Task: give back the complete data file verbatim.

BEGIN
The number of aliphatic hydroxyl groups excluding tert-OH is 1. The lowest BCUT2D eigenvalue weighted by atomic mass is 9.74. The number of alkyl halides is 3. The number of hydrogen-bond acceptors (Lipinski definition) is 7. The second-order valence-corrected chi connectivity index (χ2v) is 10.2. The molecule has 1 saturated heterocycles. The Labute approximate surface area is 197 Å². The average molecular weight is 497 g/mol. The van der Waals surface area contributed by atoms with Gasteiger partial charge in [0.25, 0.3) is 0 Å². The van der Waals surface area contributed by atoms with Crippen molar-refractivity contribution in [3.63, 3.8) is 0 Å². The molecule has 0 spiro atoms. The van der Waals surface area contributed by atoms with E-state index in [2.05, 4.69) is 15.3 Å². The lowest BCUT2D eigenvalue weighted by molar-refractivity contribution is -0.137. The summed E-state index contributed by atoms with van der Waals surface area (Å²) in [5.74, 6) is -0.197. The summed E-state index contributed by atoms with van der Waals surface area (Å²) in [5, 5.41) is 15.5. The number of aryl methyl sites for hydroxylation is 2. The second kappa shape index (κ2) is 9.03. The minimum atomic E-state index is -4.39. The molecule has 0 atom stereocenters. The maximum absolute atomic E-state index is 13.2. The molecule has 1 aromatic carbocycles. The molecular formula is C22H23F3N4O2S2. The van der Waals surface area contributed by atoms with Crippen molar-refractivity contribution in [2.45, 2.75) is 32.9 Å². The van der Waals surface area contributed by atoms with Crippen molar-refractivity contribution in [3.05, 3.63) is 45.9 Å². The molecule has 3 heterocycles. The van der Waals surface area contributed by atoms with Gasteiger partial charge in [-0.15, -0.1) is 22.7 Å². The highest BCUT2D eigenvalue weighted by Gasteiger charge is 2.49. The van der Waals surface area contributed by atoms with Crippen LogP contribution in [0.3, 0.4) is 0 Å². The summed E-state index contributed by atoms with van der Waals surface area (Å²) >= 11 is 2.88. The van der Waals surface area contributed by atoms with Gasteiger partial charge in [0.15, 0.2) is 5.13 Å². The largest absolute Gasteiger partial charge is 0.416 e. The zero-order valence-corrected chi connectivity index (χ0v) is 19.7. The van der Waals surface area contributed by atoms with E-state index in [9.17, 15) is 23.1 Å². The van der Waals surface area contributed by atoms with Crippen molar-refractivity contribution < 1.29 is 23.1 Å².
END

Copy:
The number of aliphatic hydroxyl groups excluding tert-OH is 1. The lowest BCUT2D eigenvalue weighted by atomic mass is 9.74. The number of alkyl halides is 3. The number of hydrogen-bond acceptors (Lipinski definition) is 7. The second-order valence-corrected chi connectivity index (χ2v) is 10.2. The molecule has 1 saturated heterocycles. The Labute approximate surface area is 197 Å². The average molecular weight is 497 g/mol. The van der Waals surface area contributed by atoms with Gasteiger partial charge in [0.25, 0.3) is 0 Å². The van der Waals surface area contributed by atoms with Crippen molar-refractivity contribution in [3.63, 3.8) is 0 Å². The molecule has 0 spiro atoms. The van der Waals surface area contributed by atoms with E-state index in [2.05, 4.69) is 15.3 Å². The lowest BCUT2D eigenvalue weighted by molar-refractivity contribution is -0.137. The summed E-state index contributed by atoms with van der Waals surface area (Å²) in [5.74, 6) is -0.197. The summed E-state index contributed by atoms with van der Waals surface area (Å²) in [5, 5.41) is 15.5. The number of aryl methyl sites for hydroxylation is 2. The second kappa shape index (κ2) is 9.03. The minimum atomic E-state index is -4.39. The molecule has 0 atom stereocenters. The maximum absolute atomic E-state index is 13.2. The molecule has 1 aromatic carbocycles. The molecular formula is C22H23F3N4O2S2. The van der Waals surface area contributed by atoms with Crippen molar-refractivity contribution in [2.45, 2.75) is 32.9 Å². The van der Waals surface area contributed by atoms with Crippen molar-refractivity contribution in [3.05, 3.63) is 45.9 Å². The molecule has 3 heterocycles. The van der Waals surface area contributed by atoms with Gasteiger partial charge in [-0.15, -0.1) is 22.7 Å². The highest BCUT2D eigenvalue weighted by Gasteiger charge is 2.49. The van der Waals surface area contributed by atoms with Crippen LogP contribution in [0.3, 0.4) is 0 Å². The summed E-state index contributed by atoms with van der Waals surface area (Å²) >= 11 is 2.88. The van der Waals surface area contributed by atoms with Gasteiger partial charge in [0.15, 0.2) is 5.13 Å². The largest absolute Gasteiger partial charge is 0.416 e. The zero-order valence-corrected chi connectivity index (χ0v) is 19.7. The van der Waals surface area contributed by atoms with E-state index in [9.17, 15) is 23.1 Å². The van der Waals surface area contributed by atoms with Crippen molar-refractivity contribution < 1.29 is 23.1 Å².